My evacuation from the California wildfires gave my climate work new urgency

Jennifer Andreassen Burke

At 4 am on Friday, Nov. 9, I got the emergency alert I’d been dreading: We were under a mandatory evacuation order.

I live in Thousand Oaks, a city that until last week was known for its low crime rate and expansive space – until a tragic mass shooting and destructive wildfires hit our area within the span of 24 hours.

Emergency officials were projecting that the extremely dry Santa Ana winds, which cause so much destruction during California fires, would push the catastrophic Woolsey Fire our way. These winds, coupled with a seven-year drought linked to climate change, have turned much of our state into a tinderbox.

Just three miles away, my family’s neighborhood had been ordered to evacuate due to a separate wildfire, the Hill Fire.

Because the winds ended up shifting, we got very lucky: The fire moved toward Malibu, sparing much of our city. When our evacuation orders were lifted later the next day, I connected with my coworkers to let them know I was safe and back home – and to get back to working on California’s biggest opportunity  to address climate change.

Our team is laser focused on the state’s effort to help protect tropical forests, which absorb climate pollution. Keeping forests such as the Amazon standing is critical for preventing catastrophic global warming.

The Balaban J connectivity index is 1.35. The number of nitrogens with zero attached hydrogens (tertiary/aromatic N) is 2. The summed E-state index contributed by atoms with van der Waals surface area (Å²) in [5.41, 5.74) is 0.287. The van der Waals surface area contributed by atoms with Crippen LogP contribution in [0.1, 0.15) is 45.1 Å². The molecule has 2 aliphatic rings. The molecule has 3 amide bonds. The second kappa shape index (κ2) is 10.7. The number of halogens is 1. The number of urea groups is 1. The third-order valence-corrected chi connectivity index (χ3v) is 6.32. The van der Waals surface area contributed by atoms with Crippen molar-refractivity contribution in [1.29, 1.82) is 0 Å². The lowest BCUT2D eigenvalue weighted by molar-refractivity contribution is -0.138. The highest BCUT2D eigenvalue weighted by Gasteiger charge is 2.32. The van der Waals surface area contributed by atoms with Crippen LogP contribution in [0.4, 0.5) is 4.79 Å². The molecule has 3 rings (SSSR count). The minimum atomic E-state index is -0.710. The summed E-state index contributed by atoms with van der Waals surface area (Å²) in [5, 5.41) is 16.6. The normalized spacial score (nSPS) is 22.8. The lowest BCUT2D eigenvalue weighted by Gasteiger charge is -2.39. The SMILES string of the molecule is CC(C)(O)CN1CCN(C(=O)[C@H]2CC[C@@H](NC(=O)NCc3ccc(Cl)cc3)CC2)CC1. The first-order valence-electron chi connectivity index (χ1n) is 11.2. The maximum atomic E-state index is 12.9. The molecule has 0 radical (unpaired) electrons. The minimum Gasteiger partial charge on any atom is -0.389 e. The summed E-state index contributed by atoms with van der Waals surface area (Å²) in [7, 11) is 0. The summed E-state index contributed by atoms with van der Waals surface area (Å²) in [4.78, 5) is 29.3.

California’s proposed standard for carbon credits to preserve tropical forests may also help slow climate change where I live. It’s coming not a day too soon.

This is what climate change looks like

Even as we’re safe from the fires, for now, the air outside smells like smoke when the winds blow in a certain direction. The hills surrounding my Thousand Oaks neighborhood are draped in red fire retardant to prevent both the Woolsey and the Hill fires from advancing.

My house is on the flightpath between the helicopter central command and the active fires, so we’re constantly hearing the hum of air support. And while on my 10-minute drive to the doctor, I passed heavy smoke right off the freeway – in what turned out to be a short-lived fire, thankfully. The doctor’s office was handing out N95 respirator masks to protect us against smoke.

We all know that wildfires, particularly during periods of strong winds, can change in an instant. It takes just a spark and entire communities could be overtaken by flames. Everyone’s on edge.

“The new abnormal”